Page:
Some enterprise workers are still using the consumer mobile messaging tools they prefer, rather than the business-centric tools provided by their companies, despite repeated security and privacy warnings about the practice over the last several years.
And that ongoing security risk, according to a recent study by 451 Research, is one that businesses need to continue to battle as they work to improve their organizational IT security. When enterprise workers use non-authorized, self-installed messaging apps on their mobile devices or desktop machines, they leave internal IT security standards behind, potentially putting corporate and private data at risk outside of business firewalls, networks and other security systems.
The problem, said Raul Castanon-Martinez, a senior analyst for workforce collaboration at 451 Research and the author of the 10-page report, "Growing Use of Consumer Messaging Apps Exposes Organizations to Privacy, Compliance and Security Risks," is that while IT administrators often know of the illicit messaging app use by workers, they often seem to ignore it.
"It's a little bit startling to see that IT is not active in terms of find a solution to the problem," said Castanon-Martinez. "They know that's a problem, but the issue is they are not able to understand or assess the level of risk."
What IT departments should be doing to reduce the use of unauthorized messaging apps is to perform detailed analyses and assessments of the messaging tools that are being used by employees for communications, he said. Those evaluations can be done through analysis of network traffic, Mobile Device Management applications and through discussions with employees.
IT leaders also should get a clear message from the users of these insecure collaboration applications – by using non-authorized tools, the users are likely saying that the company-endorsed messaging applications are not serving their specific needs, said Castanon-Martinez.
"If users are using them, that means they are actually addressing a problem they have in the best way they can," he said. "It could mean the tools the company is providing are not sufficient for users. You have to get down to the central issue there."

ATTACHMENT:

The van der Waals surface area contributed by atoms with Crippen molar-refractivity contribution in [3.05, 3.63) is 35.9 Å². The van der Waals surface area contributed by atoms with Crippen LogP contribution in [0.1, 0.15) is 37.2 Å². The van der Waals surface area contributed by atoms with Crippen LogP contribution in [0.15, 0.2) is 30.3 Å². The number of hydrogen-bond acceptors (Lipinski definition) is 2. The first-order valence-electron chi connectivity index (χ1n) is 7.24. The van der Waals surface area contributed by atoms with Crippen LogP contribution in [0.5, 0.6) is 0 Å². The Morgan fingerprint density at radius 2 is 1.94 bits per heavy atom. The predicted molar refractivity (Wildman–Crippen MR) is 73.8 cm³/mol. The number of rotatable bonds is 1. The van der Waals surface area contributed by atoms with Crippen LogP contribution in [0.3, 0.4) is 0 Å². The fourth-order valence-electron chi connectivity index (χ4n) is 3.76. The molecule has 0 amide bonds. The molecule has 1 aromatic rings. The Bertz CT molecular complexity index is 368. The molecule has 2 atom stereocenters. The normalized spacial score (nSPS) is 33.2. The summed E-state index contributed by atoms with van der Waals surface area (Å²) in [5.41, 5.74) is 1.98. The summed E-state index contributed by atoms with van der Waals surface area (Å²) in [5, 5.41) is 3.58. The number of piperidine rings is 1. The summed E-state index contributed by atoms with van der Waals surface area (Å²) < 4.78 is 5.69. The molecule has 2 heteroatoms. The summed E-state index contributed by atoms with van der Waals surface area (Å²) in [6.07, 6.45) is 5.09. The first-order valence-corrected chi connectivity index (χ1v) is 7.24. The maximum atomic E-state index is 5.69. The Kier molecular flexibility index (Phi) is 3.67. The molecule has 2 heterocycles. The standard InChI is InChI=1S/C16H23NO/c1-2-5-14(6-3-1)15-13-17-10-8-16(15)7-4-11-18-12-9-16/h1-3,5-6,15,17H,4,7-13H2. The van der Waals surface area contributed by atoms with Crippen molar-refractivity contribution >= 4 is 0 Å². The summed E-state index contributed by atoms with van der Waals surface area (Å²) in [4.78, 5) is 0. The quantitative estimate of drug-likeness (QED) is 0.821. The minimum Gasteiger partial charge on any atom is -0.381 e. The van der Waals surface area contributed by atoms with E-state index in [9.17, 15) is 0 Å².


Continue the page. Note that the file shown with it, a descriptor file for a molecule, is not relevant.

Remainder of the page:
The study, which was sponsored by messaging and mobility vendor Infinite Convergence Solutions, found that nearly 3 in 4 employees use consumer messaging apps for business purposes, in defiance of corporate policies, while about 62 percent of their companies have not made any policy changes in the last six months to halt the practice.
"This is still happening" despite several years of warnings about the issue, said Castanon-Martinez. "I think most people probably think it's different now, but things have not changed that much."
In the end, all such uses of consumer messaging apps likely won't be stopped in enterprises, he said, but companies can still do a better job reducing their usage to improve their overall IT security.
The issue also points to a shift in the software industry, said Castanon-Martinez, as "more and more the decisions are going to be influenced or even made by employees, rather than by the CEO or CTO," who traditionally dictated what applications are used inside companies.
"It will more likely be involving collaboration tools, because that's what users can put on their phones," he said. "For IT, if they look at it from that point of view, that could start changing things for the better. I think we are still at the very beginning of understanding the needs of knowledge workers."
The study also found that some 70 percent of employees use smartphones for business purposes, and that messaging is their number one activity on the devices. Some 58 percent of employees say their companies allow the use of personal mobile phones for business use, while only 9 percent of those companies don't allow the use of non-approved messaging services. About 40 percent of employees perform work-related activities on a smartphone daily, according to the study.
In the future, the use of mobile messaging by workers will continue to significantly expand, the report concludes. "We expect that secure enterprise mobile messaging will emerge from behind the shadow of consumer messaging apps to become a core productivity tool that workers use on a daily basis, alongside email and calendar applications. We also expect evolving privacy and security requirements will result in secure messaging emerging as a distinct business communications category."
The October 2017 report includes responses brought together from some 4,000 IT decision makers in the U.S. who were interviewed as part of several Voice of the Connected User Landscape (VoCUL) surveys conducted by 451 Research.